With the LA Clippers bleeding sponsors and with the team's players and coach openly protesting and on the verge of strike, Mr. Silver fined Mr. Sterling the maximum amount possible under the NBA's "constitution" (contract) -- $2.5M USD.  He also delivered a lifetime ban, calling on Mr. Sterling being banned from attending at any NBA game, function, or facility -- an unprecedented punishment against an owner in American professional sports history.

Pressured to save face, the league owners encourage Mr. Sterling to sell.  A provision in the NBA constitution allowed the NBA owners to vote to force a franchise owner to sell if their behavior was extreme enough to damage the league.  A 3/4 vote among owners would be required; it was largely thought that the votes were there to execute the forced sale.

III. Ballmer Draws Comparisons to Allen, Cuban

Mr. Sterling wrote a letter last week saying he would sell the team.  Then in an abrupt about face, he turned around and said he would not sell.  But most believe that Mr. Ballmer's massive bid will be sufficient to convince Mr. Sterling and his wife (who also didn't want to sell her 50 percent stake) to drop their complaints and bow out.

Mr. Sterling is currently the longest-standing owner in the NBA.  If he sells the team, the longest-standing owner will be Indiana Pacers owner Herbert Simon (who bought in 1983).  Like Mr. Sterling, Mr. Simon, 79, is a former real estate magnate.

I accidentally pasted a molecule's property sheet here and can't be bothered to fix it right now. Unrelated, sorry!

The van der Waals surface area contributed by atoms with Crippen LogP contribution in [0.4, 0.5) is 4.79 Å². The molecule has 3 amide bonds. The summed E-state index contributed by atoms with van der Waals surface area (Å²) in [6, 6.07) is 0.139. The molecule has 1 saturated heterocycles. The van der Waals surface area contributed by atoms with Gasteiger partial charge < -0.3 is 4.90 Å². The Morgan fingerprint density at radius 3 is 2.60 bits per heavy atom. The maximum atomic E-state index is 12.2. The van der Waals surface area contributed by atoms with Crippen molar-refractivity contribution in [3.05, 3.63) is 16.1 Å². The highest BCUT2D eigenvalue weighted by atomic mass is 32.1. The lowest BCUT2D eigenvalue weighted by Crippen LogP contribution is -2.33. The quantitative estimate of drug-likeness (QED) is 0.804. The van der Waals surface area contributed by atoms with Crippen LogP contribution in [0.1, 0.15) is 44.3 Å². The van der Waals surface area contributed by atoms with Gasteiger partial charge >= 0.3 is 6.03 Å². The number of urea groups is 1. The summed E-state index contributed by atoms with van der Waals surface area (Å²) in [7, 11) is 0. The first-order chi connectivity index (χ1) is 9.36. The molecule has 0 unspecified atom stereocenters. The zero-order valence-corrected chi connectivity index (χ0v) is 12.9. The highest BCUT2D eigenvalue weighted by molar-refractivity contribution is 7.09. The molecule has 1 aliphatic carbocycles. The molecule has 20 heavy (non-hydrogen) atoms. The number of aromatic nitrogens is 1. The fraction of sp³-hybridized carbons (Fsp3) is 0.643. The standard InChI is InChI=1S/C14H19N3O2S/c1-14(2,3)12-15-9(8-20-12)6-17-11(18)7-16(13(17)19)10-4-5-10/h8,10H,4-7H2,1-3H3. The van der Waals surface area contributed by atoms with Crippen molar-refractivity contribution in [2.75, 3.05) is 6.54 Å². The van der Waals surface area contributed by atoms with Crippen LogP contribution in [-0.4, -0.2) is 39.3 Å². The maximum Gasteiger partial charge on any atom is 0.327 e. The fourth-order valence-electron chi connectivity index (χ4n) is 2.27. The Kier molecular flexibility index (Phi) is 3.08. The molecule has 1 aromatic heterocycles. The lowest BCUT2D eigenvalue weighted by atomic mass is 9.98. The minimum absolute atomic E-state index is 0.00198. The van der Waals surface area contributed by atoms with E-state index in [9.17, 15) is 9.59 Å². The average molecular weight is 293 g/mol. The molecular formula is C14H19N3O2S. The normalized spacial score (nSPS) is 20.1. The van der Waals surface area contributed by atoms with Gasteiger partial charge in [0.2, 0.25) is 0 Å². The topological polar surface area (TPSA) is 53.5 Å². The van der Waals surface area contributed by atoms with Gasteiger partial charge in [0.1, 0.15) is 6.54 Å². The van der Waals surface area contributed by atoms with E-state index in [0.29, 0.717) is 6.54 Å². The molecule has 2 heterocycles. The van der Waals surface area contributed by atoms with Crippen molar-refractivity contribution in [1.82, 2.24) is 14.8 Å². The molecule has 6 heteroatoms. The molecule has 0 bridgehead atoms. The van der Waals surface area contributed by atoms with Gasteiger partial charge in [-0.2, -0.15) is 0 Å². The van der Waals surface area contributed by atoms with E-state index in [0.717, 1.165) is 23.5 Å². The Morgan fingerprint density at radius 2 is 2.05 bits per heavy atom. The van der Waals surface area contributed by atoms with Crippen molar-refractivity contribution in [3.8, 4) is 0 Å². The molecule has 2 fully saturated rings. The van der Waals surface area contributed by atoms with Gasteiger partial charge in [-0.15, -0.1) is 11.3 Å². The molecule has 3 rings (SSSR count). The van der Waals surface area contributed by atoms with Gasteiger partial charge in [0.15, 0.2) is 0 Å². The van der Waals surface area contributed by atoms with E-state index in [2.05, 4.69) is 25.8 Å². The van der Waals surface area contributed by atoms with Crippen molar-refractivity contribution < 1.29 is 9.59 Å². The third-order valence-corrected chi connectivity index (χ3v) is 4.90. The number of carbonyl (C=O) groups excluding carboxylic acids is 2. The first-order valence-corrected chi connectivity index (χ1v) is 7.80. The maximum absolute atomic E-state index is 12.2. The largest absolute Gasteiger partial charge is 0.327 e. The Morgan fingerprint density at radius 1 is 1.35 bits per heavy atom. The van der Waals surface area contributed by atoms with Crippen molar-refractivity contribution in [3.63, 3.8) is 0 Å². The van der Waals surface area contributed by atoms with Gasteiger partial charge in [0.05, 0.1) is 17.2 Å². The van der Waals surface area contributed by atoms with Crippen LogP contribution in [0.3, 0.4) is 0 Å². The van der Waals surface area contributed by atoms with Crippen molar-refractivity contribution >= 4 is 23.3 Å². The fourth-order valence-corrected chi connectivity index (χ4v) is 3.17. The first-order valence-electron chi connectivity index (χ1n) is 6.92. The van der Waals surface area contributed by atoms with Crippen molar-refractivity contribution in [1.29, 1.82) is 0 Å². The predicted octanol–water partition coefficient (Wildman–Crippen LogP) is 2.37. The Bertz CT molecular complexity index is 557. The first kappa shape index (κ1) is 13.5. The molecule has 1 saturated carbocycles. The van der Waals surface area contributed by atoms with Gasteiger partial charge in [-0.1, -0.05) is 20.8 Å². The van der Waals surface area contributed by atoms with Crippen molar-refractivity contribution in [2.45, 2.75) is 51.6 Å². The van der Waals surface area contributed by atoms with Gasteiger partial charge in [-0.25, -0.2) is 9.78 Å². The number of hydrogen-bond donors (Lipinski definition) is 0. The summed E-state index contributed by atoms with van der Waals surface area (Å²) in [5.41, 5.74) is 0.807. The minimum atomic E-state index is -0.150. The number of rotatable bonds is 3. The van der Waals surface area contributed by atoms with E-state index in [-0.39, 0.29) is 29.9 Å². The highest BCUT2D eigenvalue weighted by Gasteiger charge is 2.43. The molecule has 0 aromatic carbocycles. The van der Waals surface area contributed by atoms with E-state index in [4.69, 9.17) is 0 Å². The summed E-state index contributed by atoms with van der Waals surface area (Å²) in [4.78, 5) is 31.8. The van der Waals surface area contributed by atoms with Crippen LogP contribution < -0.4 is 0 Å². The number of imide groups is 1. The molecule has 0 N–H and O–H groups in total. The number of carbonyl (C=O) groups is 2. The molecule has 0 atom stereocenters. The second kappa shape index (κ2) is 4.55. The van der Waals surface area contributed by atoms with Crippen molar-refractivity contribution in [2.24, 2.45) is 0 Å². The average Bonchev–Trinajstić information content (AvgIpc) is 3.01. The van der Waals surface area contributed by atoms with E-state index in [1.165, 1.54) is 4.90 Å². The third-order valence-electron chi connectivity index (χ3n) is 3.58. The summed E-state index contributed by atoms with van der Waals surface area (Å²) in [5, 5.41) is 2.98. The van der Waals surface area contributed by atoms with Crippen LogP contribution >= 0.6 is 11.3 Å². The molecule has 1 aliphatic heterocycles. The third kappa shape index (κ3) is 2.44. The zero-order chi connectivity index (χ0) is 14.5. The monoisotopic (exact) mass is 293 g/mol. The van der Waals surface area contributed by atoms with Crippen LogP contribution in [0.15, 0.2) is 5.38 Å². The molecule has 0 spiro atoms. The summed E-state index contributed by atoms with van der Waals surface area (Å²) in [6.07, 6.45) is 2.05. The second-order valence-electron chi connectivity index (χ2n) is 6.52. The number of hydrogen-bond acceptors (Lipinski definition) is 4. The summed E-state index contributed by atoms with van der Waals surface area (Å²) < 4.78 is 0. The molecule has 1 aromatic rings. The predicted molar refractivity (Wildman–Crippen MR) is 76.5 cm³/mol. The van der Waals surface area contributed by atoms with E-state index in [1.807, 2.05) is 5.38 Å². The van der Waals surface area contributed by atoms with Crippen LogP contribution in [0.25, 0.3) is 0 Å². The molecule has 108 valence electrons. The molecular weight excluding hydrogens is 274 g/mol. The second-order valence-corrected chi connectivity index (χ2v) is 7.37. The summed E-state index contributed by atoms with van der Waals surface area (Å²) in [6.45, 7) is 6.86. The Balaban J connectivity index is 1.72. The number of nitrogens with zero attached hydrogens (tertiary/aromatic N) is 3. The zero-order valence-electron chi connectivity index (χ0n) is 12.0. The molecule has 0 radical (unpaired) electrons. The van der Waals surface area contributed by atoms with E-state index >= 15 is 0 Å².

The
hand picked successor of Microsoft's cofounder and first CEO William Henry "Bill" Gates III, Mr. Ballmer was known for his unnaturally high energy levels, plain speech, and unusual speaking voice which seemed to at times channel the late Chris Farley.  He saw some of Microsoft's historic highs -- Windows XP and Windows 7, for example -- and some of its lows -- Windows Vista, and the latest Windows 8 woes.

Ballmer basketball
Steve Ballmer loves basketball almost as much as developers. [Image Source: Man.com]

Mr. Ballmer was Microsoft's 30th employee and today holds 333,253,907 shares of Microsoft stock -- roughly a 4.04 percent stake in Microsoft.  At current share prices that stake is worth roughly $13.4B USD.  Forbes' latest Fortune 400 rankings list him as the 21st richest person in the world, with roughly $18B USD in wealth.

He bears some similarities in personality -- from an observer's perspective, at least -- to telecommunications mogul Mark Cuban, who bought the Dallas Mavericks for $285M USD back in 2000.  Here's Mark Cuban fired up:



And here's Mr. Ballmer fired up:


 
Okay, maybe Mr. Ballmer is a little more energetic.
 
Mr. Ballmer and a group of other investors had in Jan. 2013 made an exploratory offer to buy the Sacramento Kings for $500M USD.  The plan was to buy the team and move it to Seattle.  The deal eventually collapsed after other team owners voted not to allow the franchise to move.
 
Mr. Ballmer lives in Hunts Point, Wash.
 
If the fellow owners allow it, Mr. Ballmer will likely attempt to relocate the Clippers -- who currently share the Staples Center building with the LA Lakers -- to Seattle, Wash.  Seattle was home to the Seattle Supersonics from 1967 until 2008, when the team moved to Oklahoma City after a deal for a new publicly funded arena in Seattle fell through.  The Supersonics won a single NBA championship in 1979.
 
Mr. Ballmer's fellow coworker, Microsoft cofounder Paul Allen, also is the principal owner of an NBA team.  He purchases the Portland Trail Blazers in 1988 for $70M USD, having left Microsoft in 1982 to receive cancer treatment.

Sources: The LA Times, USA Today